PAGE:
Election ads may impact voting decisions

By Hetal Bhatt

As the November presidential election draws closer, the jury is still out as to whether the controversial negative ad campaigns for both Senator Kerry and President Bush will have any impact on voters’ decisions.

With recent media attention focused on the anti-Kerry Swift Boat Veterans for Truth ads, many are starting to question the tactics used by both the campaigns and their independent supporters.

Negative TV ads are nothing new in presidential elections – however, this year’s campaigns are dealing with more negative ads created by “527s,” groups named for Section 527 of the Internal Revenue Code. The code permits independent groups to use unlimited and unregulated contributions from individuals, corporations and unions to promote their cause. While they are not officially coordinated by any candidate, they can still make a strong impact on voters and tilt the scales in favor of the side they support, said Thomas Rudolph, assistant professor in political science.

“A lot of the 527 groups are now more powerful than ever, and they also have a heavy hand in the advertising market so they can aggressively advance their point of view,” Rudolph said.

But it is not only 527 groups that are loudly expressing their negative views of opposing candidates. Big names in Hollywood, such as Michael Moore and Whoopi Goldberg, have already made headlines this year by mercilessly slamming President Bush.

Sharon Castillo, a spokeswoman for the Bush-Cheney campaign, accused the Kerry-Edwards campaign of standing by and welcoming such inflammatory rhetoric instead of responsibly distancing itself from it.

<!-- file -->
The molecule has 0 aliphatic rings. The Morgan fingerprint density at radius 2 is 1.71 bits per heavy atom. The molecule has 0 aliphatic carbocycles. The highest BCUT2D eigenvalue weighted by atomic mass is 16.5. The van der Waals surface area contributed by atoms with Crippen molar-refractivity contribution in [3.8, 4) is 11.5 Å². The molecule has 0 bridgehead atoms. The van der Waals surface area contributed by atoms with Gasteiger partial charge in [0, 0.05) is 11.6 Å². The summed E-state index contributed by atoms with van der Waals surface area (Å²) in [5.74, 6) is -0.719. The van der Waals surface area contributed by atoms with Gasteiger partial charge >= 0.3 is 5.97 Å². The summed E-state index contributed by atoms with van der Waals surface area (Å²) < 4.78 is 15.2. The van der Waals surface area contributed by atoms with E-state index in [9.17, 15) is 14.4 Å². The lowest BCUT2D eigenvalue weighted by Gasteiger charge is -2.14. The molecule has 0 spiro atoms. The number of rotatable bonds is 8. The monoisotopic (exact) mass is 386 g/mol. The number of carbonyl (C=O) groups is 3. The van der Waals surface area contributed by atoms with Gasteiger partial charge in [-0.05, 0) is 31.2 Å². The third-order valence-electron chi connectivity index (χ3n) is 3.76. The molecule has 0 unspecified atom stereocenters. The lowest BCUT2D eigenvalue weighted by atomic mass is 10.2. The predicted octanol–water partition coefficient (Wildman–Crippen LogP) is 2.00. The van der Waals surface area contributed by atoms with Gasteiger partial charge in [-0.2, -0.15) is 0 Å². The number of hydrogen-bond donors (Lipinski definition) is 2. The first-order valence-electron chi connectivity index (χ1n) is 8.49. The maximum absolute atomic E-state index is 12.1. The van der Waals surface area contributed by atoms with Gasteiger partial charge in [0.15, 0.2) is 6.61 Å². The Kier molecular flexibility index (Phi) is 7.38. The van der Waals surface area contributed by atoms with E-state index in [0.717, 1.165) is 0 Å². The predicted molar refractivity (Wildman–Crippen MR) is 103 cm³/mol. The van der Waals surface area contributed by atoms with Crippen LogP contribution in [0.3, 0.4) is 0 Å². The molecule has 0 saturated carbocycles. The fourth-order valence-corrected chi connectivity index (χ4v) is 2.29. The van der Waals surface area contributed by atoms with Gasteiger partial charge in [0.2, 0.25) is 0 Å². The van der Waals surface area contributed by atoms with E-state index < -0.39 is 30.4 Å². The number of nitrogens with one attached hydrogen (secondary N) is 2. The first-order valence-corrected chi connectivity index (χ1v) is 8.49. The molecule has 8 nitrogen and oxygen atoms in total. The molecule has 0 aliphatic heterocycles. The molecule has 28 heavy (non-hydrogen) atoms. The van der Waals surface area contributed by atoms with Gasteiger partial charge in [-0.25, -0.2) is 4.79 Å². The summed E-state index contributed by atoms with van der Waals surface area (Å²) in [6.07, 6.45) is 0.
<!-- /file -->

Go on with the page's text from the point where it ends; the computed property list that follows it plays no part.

“When you have John Kerry and John Edwards standing in the same room and applauding this kind of outrageous rhetoric, it shows you exactly how low they have stooped to try to advance their political cause,” she said. “(The Bush campaign) welcomes healthy and respectful debate on the issues affecting our country, but there’s only one campaign that has (resorted) to irresponsible negative advertising, and that is the Kerry campaign.”

Luis Vizcaino, a spokesman for the Kerry-Edwards campaign, counters the notion that the Kerry campaign has overdone its negative rhetoric by saying that the campaign is simply stating the facts.

“I don’t think that talking about the Bush administration’s mistakes is negative campaigning; it’s only realistic,” he said. “For the Bush administration to say that its negative campaigning is just using a deflection technique because they have no positive record to run on.”

Regardless of what either side thinks of its own “negative ads,” Rudolph said pushing for agreement of the definition of “negative campaigning” is a never-ending battle. However, he did state voters could be dissuaded if either side ran excessively negative campaigns.

“The evidence is mixed that negative campaigning actually works,” he said. “There’s evidence that suggests that it may turn off independent voters to the race altogether, or that it may only succeed in mobilizing your opponents’ momentum toward defeating you.”

Local voters also are suspicious of negative campaigning.

“I think that whoever is doing more of the bashing, the majority of the people out there will believe they have something to hide, which they’re trying to cover up by throwing rocks at the other candidate,” said Jason Villanueva, sophomore in LAS.

Rudolph said negative attacks are inevitable, but a good balance of showing the opposing side’s weaknesses while focusing on one’s own strengths is ideally what each candidate should be shooting for.

With that balance in mind, both the Bush and Kerry camps said their campaigns are based on contemporary issues rather than the faults of their opponents.

What with this year’s heavy presence of independent groups flooding the airwaves with attack ads, Rudolph said each candidate will have to make sure they keep their campaign running on a balanced platform.

This balance will avoid excessive negativity and attract more voters in the election come November, Rudolph said.